So now that we have gotten those straighten out, what exactly is the problem here?

Zz.

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mfb
Mentor
1) Consider a transition semiconductor-metal. Are you saying that, since no external forces are applied to the device, and no dissipative force come into play, the total energy of the electron before the transistion equals the one after it? Are you?
Electrons move from one material to the other if this is energetically favorable. As a result, the Fermi levels get adjusted.
2) The transitions metal-vacuum and semiconductor-vacuum imply different amounts of energy, ruled by the electron affinity of the material. Could you try to clarify this point to me?
Well, the Fermi energy can be empty (so you need more energy to emit an actual electron), but if there would be electrons, the energy would be the same.

mfb: I need some time to think about it. I hope we can continue the conversation tomorrow. Thank you.

First of all, there is continuity everywhere! There may not be continuity in the first derivative of a particular band, but that band is, nevertheless, continuous!

Zz.
The conduction band seem to be discontinuous at the interface (please, refer to the image I have posted). Actually the bands of the metal are not showed, so I guess the conduction band is somewhere below the Fermi level. Where is the mistake?

Secondly, the quote mentions nothing about "vacuum level". What it is referring to is that when two different materials are brought in contact, the Fermi level, or Fermi energy will be the same for both metals, due to thermal equilibrium (the same as bringing two objects of different temperature together - at thermal equilibrium, they will have the same temperature).
My quote mentions :... they must share the same free electron level at the interface, i.e. the free electron level is continuous from one material to the next...
So it clearly refers to the vacuum level. I do not get your point here.

Ps: English is not my mother toungue. If there is any problem because something is no clear, please tell and I will try to express myself differently.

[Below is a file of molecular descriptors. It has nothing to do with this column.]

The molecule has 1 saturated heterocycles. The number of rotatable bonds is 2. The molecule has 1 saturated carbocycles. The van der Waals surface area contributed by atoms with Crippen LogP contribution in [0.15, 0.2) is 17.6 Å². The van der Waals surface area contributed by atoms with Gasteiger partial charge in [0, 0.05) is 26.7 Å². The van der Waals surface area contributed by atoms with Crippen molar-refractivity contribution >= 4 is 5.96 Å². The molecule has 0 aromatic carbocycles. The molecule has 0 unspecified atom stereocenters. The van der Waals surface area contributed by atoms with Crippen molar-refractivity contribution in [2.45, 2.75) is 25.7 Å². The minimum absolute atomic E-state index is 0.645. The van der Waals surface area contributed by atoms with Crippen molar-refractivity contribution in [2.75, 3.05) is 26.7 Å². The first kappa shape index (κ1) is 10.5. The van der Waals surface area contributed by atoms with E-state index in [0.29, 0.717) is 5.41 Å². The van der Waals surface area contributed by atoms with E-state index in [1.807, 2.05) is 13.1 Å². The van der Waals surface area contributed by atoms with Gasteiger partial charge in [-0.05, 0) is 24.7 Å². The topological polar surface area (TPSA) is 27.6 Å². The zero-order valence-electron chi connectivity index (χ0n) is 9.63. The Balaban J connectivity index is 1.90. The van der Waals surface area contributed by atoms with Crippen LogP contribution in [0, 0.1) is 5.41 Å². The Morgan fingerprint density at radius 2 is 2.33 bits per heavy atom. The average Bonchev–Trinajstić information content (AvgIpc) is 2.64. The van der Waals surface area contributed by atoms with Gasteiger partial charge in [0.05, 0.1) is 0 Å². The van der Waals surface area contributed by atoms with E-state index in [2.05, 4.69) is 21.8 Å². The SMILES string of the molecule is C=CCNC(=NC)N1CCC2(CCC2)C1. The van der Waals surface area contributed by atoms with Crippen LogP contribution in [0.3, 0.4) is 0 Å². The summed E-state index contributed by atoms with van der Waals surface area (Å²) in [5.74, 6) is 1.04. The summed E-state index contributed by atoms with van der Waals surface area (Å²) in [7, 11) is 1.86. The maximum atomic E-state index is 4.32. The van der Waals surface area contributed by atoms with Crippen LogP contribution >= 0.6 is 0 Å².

Thank you

ZapperZ
Staff Emeritus
Free electron level IS NOT the vacuum level. You need to go back and figure out the definition of Fermi level and vacuum level. The top-most occupied level of a metal is the Fermi level, and this resides within the conduction band of the metal. What you don't see is the valence band of the metal, because this is usually at a deeper energy.

The vacuum level is the energy above which the electrons have sufficient energy to escape the metal. This is NOT the free election level as drawn in that figure!

Zz.

Vacuum level is the energy of a still electron in the vacuum, and it is taken as reference. Free electron energy is the energy required to set an electron free from the lattice, to free the electron in the vacuum.
In the image I have posted, vacuum level is taken as reference and is drawn in the top part of the figure. Do we agree about what I wrote till now?

mfb: Maybe it is better for me not to address two conversations at the same time because I am getting a bit confused. I am going to clarify these point to myself and then, if you are still available, I will answer to you in detail.

Thank you

ZapperZ
Staff Emeritus
Vacuum level is the energy of a still electron in the vacuum, and it is taken as reference. Free electron energy is the energy required to set an electron free from the lattice, to free the electron in the vacuum.
In the image I have posted, vacuum level is taken as reference and is drawn in the top part of the figure. Do we agree about what I wrote till now?
No, because the "vacuum level" changes! You can't use something as a "reference" when it changes when going across the metal and semiconductor.

What doesn't change is the Fermi level, and this is what we use most often as the reference! In fact, thermodynamics require that the Fermi level of both material line up at equilibrium.

I've never heard of this "free electron energy" the way you have defined it. I've heard of photoemission threshold, work function, etc. And I specialize in photoemission phenomenon and photocathodes.

I still do not understand the problem that you are having with the quote you cited.

Zz.

Take a look at the image. The highest level in the figure, called "vacuum level", is indeed the vacuum level according to the definition you wrote in post #8?

ZapperZ
Staff Emeritus